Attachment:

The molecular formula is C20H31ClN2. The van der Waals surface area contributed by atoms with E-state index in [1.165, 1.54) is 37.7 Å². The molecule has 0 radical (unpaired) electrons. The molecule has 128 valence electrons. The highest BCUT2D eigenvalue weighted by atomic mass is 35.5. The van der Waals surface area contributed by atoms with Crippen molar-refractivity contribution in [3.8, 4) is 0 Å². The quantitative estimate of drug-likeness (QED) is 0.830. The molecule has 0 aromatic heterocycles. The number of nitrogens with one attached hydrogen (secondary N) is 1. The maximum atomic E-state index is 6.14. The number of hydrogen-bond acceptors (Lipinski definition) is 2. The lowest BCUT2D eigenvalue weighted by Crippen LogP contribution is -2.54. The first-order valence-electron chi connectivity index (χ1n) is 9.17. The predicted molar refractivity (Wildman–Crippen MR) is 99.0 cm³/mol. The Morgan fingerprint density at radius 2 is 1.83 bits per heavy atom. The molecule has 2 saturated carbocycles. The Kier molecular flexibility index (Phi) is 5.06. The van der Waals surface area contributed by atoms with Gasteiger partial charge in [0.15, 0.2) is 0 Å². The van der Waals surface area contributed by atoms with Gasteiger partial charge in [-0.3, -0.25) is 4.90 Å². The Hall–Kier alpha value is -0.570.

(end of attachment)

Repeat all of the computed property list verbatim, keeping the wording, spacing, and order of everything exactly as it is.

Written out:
The molecular formula is C20H31ClN2. The van der Waals surface area contributed by atoms with E-state index in [1.165, 1.54) is 37.7 Å². The molecule has 0 radical (unpaired) electrons. The molecule has 128 valence electrons. The highest BCUT2D eigenvalue weighted by atomic mass is 35.5. The van der Waals surface area contributed by atoms with Crippen molar-refractivity contribution in [3.8, 4) is 0 Å². The quantitative estimate of drug-likeness (QED) is 0.830. The molecule has 0 aromatic heterocycles. The number of nitrogens with one attached hydrogen (secondary N) is 1. The maximum atomic E-state index is 6.14. The number of hydrogen-bond acceptors (Lipinski definition) is 2. The lowest BCUT2D eigenvalue weighted by Crippen LogP contribution is -2.54. The first-order valence-electron chi connectivity index (χ1n) is 9.17. The predicted molar refractivity (Wildman–Crippen MR) is 99.0 cm³/mol. The Morgan fingerprint density at radius 2 is 1.83 bits per heavy atom. The molecule has 2 saturated carbocycles. The Kier molecular flexibility index (Phi) is 5.06. The van der Waals surface area contributed by atoms with Gasteiger partial charge in [0.15, 0.2) is 0 Å². The van der Waals surface area contributed by atoms with Gasteiger partial charge in [-0.3, -0.25) is 4.90 Å². The Hall–Kier alpha value is -0.570.